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Comparative selective retention of particle size classes in the gastrointestinal tract of ponies and goats


Hummel, J; Scheurich, F; Ortmann, S; Crompton, L A; Gerken, M; Clauss, Marcus (2018). Comparative selective retention of particle size classes in the gastrointestinal tract of ponies and goats. Journal of Animal Physiology and Animal Nutrition, 102(2):429-439.

Abstract

There is a discrepancy in the literature on potential digesta separation mechanisms in horses, with both a selective retention of fine and of large particles postulated in different publications. To assess the net effect of such mechanisms, we fed ponies on a hay-only diet a pulse dose of whole (unchopped) marked hay together with a solute marker, collected faeces on a regular basis, measured marker concentrations in whole faeces and in their large (2.0–16 mm), medium (0.5–1.0 mm) and small (0.063–0.25 mm) particle fraction, and calculated the corresponding mean retention times (MRTs). For comparison, the same experiment was performed in goats. In goats, as expected, MRTsolute (35 hr) was significantly shorter than MRTparticle (51 hr); only a very small fraction of particle marker was excreted as large particles (2%); and the MRT of these large particles was significantly shorter than that of small particles (with a relevant difference of 8.6 hr), indicating that those few large particles that escape the rumen do so mostly soon after ingestion. In ponies, MRTsolute (24 hr) did not differ from MRTparticle (24 hr); a higher fraction of particle marker was excreted as large particles (5%); and the MRT of these large particles was longer than that of small particles (but with a non-relevant difference of less than 1 hr). These results indicate that no relevant net separation of digesta phases occurs in horses and that selective particle retention mechanisms in the large intestine are unlikely to represent important characteristics of the horse’s digestive physiology.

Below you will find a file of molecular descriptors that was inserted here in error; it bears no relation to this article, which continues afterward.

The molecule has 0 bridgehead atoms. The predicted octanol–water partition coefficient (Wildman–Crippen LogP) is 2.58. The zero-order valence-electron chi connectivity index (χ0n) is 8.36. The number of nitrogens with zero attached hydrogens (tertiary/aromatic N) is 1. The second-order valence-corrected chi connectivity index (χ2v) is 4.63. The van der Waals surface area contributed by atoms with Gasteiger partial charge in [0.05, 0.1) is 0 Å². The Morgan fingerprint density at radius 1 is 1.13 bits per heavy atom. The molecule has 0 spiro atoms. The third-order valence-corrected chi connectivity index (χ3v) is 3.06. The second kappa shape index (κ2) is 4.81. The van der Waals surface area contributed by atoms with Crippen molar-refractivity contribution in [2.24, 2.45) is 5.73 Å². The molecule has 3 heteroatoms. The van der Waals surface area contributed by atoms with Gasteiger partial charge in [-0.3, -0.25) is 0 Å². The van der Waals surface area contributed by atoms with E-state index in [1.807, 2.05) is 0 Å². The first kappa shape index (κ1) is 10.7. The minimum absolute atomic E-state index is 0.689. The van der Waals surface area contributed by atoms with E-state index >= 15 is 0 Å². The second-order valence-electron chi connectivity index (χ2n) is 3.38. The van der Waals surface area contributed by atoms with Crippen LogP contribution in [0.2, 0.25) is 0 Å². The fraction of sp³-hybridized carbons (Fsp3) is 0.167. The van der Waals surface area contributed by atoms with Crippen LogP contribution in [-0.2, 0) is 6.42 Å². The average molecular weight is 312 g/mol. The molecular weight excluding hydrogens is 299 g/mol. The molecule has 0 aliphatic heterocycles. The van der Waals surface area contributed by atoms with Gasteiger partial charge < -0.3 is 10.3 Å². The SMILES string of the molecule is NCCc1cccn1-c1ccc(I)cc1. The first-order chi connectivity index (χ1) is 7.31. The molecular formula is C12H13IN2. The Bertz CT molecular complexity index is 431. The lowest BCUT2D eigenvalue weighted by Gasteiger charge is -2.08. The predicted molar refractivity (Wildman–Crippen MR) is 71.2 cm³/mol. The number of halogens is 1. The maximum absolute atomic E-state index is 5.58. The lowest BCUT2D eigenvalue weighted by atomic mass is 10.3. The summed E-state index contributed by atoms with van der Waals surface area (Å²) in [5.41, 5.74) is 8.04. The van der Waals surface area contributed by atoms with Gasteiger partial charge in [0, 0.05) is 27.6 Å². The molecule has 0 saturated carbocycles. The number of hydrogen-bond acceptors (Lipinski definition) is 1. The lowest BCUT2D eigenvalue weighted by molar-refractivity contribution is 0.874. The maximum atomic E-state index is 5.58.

Abstract

There is a discrepancy in the literature on potential digesta separation mechanisms in horses, with both a selective retention of fine and of large particles postulated in different publications. To assess the net effect of such mechanisms, we fed ponies on a hay-only diet a pulse dose of whole (unchopped) marked hay together with a solute marker, collected faeces on a regular basis, measured marker concentrations in whole faeces and in their large (2.0–16 mm), medium (0.5–1.0 mm) and small (0.063–0.25 mm) particle fraction, and calculated the corresponding mean retention times (MRTs). For comparison, the same experiment was performed in goats. In goats, as expected, MRTsolute (35 hr) was significantly shorter than MRTparticle (51 hr); only a very small fraction of particle marker was excreted as large particles (2%); and the MRT of these large particles was significantly shorter than that of small particles (with a relevant difference of 8.6 hr), indicating that those few large particles that escape the rumen do so mostly soon after ingestion. In ponies, MRTsolute (24 hr) did not differ from MRTparticle (24 hr); a higher fraction of particle marker was excreted as large particles (5%); and the MRT of these large particles was longer than that of small particles (but with a non-relevant difference of less than 1 hr). These results indicate that no relevant net separation of digesta phases occurs in horses and that selective particle retention mechanisms in the large intestine are unlikely to represent important characteristics of the horse’s digestive physiology.

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Additional indexing

Item Type:Journal Article, refereed, original work
Communities & Collections:05 Vetsuisse Faculty > Veterinary Clinic > Department of Small Animals
Dewey Decimal Classification:570 Life sciences; biology
630 Agriculture
Uncontrolled Keywords:colon, digesta retention, equid, particle size, ruminant
Language:English
Date:2018
Deposited On:04 May 2018 10:32
Last Modified:10 Feb 2020 11:25
Publisher:Wiley-Blackwell Publishing, Inc.
ISSN:0931-2439
OA Status:Closed
Publisher DOI:https://doi.org/10.1111/jpn.12763
PubMed ID:28696048

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